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Tennessee Disability Coalition Shares Comments on Proposed Social Security Rule Changes

Image of a social security claim paper

The Social Security Administration is proposing to revise regulations on the frequency of conducting continuing disability reviews (CDRs). The proposed rules would add a category to the existing categories used to schedule CDRs and revise the criteria for assigning individuals to those categories. The proposed rules would also change the frequency with which the agency performs reviews for those with permanent impairments.

Below are our submitted comments on these proposed rule changes:

The Tennessee Disability Coalition appreciates the opportunity to comment on the proposed rules regarding when and how often the Social Security Administration conducts continuing disability reviews (CDRs). We offer these comments based on input from many of our over 40 member organizations and the experiences of individuals with disabilities and their families across Tennessee.

We are opposed to the revisions to the CDR regulations and reference Docket No. SSA-2018-0026 to associate our comments.  The notice of proposed rulemaking (NPR) documents an intention to identify medical improvement (MI) at the earliest point through the CDR process.  We disagree with revising the regulations to allow for more flexibility and frequency in scheduling of CDRs.  The system is already over-burdened and understaffed.  Therefore, adding more work will likely result in incorrectly identifying MI in several incidences.  This change will unjustly victimize individuals with undeniably permanent medical/mental health conditions.  Additionally, individuals may fail to successfully respond to SSA CDR notification due to several potential factors, e.g. lack of clarity regarding the new process, absence of medical resources and legal assistance to help with adequately demonstrating continued disability as attorneys do not readily accept these cases.   An increase in the frequency of CDRs in an already complex system will likely result in more appeals and backlogs. 

People with disabilities are already over-burdened with managing intensive medical and mental treatment regimens and trying to stay well. Those who are fortunate enough to have been awarded social security disability benefits have already undergone immense effort and expense over a period of many years to obtain disability benefits.  Often people are not awarded because of the barriers they experience. This includes great difficulty completing the necessary documentation, obtaining supportive medical evidence and following an extremely complicated process.  Currently, the Social Security Administration has major backlogs and delays in processing initial, reconsideration and appeal reviews.  The fact is that many are denied when first applying for benefits, some 65 - 70%, 85 - 90% on reconsideration, and approximately 50 % at the administrative law judge level.  Now, in addition to the extremely intense process to be awarded benefits, the administration is proposing to add more red tape, bureaucracy, burden, and barriers.  Because of the very nature of their disabilities, many individuals will find it difficult, if not impossible to comply with these new and burdensome regulations.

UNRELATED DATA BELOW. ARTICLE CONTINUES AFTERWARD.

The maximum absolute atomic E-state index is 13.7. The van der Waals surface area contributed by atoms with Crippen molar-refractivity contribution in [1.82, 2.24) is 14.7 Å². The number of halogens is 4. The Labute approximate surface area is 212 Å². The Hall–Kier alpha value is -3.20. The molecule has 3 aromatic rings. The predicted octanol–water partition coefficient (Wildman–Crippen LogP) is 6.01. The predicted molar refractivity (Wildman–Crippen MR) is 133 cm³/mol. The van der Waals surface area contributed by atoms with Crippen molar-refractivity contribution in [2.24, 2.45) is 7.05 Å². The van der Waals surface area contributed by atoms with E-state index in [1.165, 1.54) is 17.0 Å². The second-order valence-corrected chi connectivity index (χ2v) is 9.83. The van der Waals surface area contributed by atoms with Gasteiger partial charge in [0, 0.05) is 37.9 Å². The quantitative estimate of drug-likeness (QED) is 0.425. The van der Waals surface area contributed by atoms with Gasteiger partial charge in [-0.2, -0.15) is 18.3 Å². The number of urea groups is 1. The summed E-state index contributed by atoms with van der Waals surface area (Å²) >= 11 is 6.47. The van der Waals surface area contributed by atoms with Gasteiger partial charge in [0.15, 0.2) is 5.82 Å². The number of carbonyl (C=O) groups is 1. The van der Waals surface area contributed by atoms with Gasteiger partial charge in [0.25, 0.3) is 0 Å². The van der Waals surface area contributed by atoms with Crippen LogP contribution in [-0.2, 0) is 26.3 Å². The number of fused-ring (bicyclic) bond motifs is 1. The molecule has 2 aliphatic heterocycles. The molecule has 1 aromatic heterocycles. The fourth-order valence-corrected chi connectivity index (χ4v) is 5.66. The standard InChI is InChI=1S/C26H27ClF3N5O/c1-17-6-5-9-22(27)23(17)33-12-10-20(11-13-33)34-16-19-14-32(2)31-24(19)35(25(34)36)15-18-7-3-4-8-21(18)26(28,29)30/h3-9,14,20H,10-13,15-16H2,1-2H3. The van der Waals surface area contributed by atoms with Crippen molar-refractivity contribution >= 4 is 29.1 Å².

For many determined disabled due to permanent impairments during the initial rigorous process there will be more massive paperwork and doctor visits. Having established the permanent condition of their disabilities, people should not have to complete additional paperwork to re-prove their disabilities repeatedly.  Access to health care and medical professionals is a problem in Tennessee.  Rural hospital closures, all too frequent in recent years, have exacerbated the problems of access and mean that it will be even more difficult for individuals to meet CDR requirements imposed by these proposed rules.

In addition to the unreasonable burdens these rules would place on individuals, the additional burdens on the Social Security system will also be problematic. The administrative costs, time, and staff required to implement these changes will offset any potential savings achieved by cutting people off the Program. This is not a good use of taxpayer dollars.

We propose improving the present CDR system to foster a more efficient and effective process, e.g. increase staff, provide training on the complex eight (8) step CDR evaluation.  Disability benefits are vital to the continued good health and well-being of many people with disabilities. However, the proposed changes, if enacted, will leave a vulnerable population more at risk and likely result in severe harm to many.

We urge the Social Security Administration to reconsider these proposed rules.